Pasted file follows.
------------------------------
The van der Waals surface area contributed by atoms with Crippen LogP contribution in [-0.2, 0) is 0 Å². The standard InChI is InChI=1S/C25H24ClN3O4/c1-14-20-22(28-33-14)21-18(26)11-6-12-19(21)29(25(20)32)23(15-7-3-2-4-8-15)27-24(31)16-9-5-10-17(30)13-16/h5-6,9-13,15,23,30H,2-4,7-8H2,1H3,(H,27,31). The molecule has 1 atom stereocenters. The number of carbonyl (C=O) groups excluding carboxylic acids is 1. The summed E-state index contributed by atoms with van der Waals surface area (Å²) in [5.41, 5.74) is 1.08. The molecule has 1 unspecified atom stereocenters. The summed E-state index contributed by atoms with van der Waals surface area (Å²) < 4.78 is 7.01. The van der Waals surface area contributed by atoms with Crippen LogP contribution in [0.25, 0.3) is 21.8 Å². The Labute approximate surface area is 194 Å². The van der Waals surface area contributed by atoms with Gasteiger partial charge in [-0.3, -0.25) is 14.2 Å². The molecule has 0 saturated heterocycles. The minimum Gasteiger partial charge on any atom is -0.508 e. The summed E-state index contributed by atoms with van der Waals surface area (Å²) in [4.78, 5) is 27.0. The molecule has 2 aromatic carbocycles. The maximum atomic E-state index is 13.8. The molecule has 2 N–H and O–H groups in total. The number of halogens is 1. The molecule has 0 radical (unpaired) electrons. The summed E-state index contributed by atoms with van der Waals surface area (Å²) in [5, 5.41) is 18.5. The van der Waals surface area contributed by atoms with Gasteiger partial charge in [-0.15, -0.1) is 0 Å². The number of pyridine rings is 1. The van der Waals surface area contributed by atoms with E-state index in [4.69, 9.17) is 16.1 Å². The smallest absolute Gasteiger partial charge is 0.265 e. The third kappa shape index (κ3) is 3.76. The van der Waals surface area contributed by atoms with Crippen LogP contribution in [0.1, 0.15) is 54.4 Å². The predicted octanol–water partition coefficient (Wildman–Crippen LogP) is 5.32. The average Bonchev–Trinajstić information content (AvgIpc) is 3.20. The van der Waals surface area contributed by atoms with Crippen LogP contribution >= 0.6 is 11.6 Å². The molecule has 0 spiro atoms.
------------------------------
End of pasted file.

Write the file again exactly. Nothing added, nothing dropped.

The van der Waals surface area contributed by atoms with Crippen LogP contribution in [-0.2, 0) is 0 Å². The standard InChI is InChI=1S/C25H24ClN3O4/c1-14-20-22(28-33-14)21-18(26)11-6-12-19(21)29(25(20)32)23(15-7-3-2-4-8-15)27-24(31)16-9-5-10-17(30)13-16/h5-6,9-13,15,23,30H,2-4,7-8H2,1H3,(H,27,31). The molecule has 1 atom stereocenters. The number of carbonyl (C=O) groups excluding carboxylic acids is 1. The summed E-state index contributed by atoms with van der Waals surface area (Å²) in [5.41, 5.74) is 1.08. The molecule has 1 unspecified atom stereocenters. The summed E-state index contributed by atoms with van der Waals surface area (Å²) < 4.78 is 7.01. The van der Waals surface area contributed by atoms with Crippen LogP contribution in [0.25, 0.3) is 21.8 Å². The Labute approximate surface area is 194 Å². The van der Waals surface area contributed by atoms with Gasteiger partial charge in [-0.3, -0.25) is 14.2 Å². The molecule has 0 saturated heterocycles. The minimum Gasteiger partial charge on any atom is -0.508 e. The summed E-state index contributed by atoms with van der Waals surface area (Å²) in [4.78, 5) is 27.0. The molecule has 2 aromatic carbocycles. The maximum atomic E-state index is 13.8. The molecule has 2 N–H and O–H groups in total. The number of halogens is 1. The molecule has 0 radical (unpaired) electrons. The summed E-state index contributed by atoms with van der Waals surface area (Å²) in [5, 5.41) is 18.5. The van der Waals surface area contributed by atoms with Gasteiger partial charge in [-0.15, -0.1) is 0 Å². The number of pyridine rings is 1. The van der Waals surface area contributed by atoms with E-state index in [4.69, 9.17) is 16.1 Å². The smallest absolute Gasteiger partial charge is 0.265 e. The third kappa shape index (κ3) is 3.76. The van der Waals surface area contributed by atoms with Crippen LogP contribution in [0.1, 0.15) is 54.4 Å². The predicted octanol–water partition coefficient (Wildman–Crippen LogP) is 5.32. The average Bonchev–Trinajstić information content (AvgIpc) is 3.20. The van der Waals surface area contributed by atoms with Crippen LogP contribution >= 0.6 is 11.6 Å². The molecule has 0 spiro atoms.